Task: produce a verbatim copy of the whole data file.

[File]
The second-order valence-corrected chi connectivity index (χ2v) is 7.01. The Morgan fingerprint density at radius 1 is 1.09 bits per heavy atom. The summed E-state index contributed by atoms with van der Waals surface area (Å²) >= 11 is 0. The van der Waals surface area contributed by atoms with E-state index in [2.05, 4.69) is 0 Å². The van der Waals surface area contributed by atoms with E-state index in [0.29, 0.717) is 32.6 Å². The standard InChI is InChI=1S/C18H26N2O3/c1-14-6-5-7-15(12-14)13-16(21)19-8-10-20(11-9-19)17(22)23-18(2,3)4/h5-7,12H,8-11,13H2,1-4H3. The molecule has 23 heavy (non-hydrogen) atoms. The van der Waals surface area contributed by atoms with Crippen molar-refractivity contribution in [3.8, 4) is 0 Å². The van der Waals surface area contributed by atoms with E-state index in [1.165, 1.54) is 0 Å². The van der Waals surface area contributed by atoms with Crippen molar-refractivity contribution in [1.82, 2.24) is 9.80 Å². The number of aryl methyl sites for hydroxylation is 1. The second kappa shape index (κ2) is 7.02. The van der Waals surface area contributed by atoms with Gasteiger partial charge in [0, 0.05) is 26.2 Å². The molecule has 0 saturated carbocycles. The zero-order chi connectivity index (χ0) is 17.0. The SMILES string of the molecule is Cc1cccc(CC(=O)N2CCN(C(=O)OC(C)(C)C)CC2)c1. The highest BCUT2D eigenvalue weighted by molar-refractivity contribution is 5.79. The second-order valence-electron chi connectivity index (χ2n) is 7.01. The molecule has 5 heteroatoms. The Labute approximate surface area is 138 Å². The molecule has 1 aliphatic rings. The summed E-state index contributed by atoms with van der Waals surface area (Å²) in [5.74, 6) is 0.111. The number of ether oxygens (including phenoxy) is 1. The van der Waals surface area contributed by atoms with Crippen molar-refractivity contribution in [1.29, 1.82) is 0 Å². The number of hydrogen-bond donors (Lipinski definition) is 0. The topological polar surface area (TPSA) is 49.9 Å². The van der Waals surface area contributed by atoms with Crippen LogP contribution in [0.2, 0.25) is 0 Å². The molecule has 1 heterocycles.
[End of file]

The second-order valence-corrected chi connectivity index (χ2v) is 7.01. The Morgan fingerprint density at radius 1 is 1.09 bits per heavy atom. The summed E-state index contributed by atoms with van der Waals surface area (Å²) >= 11 is 0. The van der Waals surface area contributed by atoms with E-state index in [2.05, 4.69) is 0 Å². The van der Waals surface area contributed by atoms with E-state index in [0.29, 0.717) is 32.6 Å². The standard InChI is InChI=1S/C18H26N2O3/c1-14-6-5-7-15(12-14)13-16(21)19-8-10-20(11-9-19)17(22)23-18(2,3)4/h5-7,12H,8-11,13H2,1-4H3. The molecule has 23 heavy (non-hydrogen) atoms. The van der Waals surface area contributed by atoms with Crippen molar-refractivity contribution in [3.8, 4) is 0 Å². The van der Waals surface area contributed by atoms with E-state index in [1.165, 1.54) is 0 Å². The van der Waals surface area contributed by atoms with Crippen molar-refractivity contribution in [1.82, 2.24) is 9.80 Å². The number of aryl methyl sites for hydroxylation is 1. The second kappa shape index (κ2) is 7.02. The van der Waals surface area contributed by atoms with Gasteiger partial charge in [0, 0.05) is 26.2 Å². The molecule has 0 saturated carbocycles. The zero-order chi connectivity index (χ0) is 17.0. The SMILES string of the molecule is Cc1cccc(CC(=O)N2CCN(C(=O)OC(C)(C)C)CC2)c1. The highest BCUT2D eigenvalue weighted by molar-refractivity contribution is 5.79. The second-order valence-electron chi connectivity index (χ2n) is 7.01. The molecule has 5 heteroatoms. The Labute approximate surface area is 138 Å². The molecule has 1 aliphatic rings. The summed E-state index contributed by atoms with van der Waals surface area (Å²) in [5.74, 6) is 0.111. The number of ether oxygens (including phenoxy) is 1. The van der Waals surface area contributed by atoms with Crippen molar-refractivity contribution in [1.29, 1.82) is 0 Å². The number of hydrogen-bond donors (Lipinski definition) is 0. The topological polar surface area (TPSA) is 49.9 Å². The van der Waals surface area contributed by atoms with Crippen LogP contribution in [0.2, 0.25) is 0 Å². The molecule has 1 heterocycles.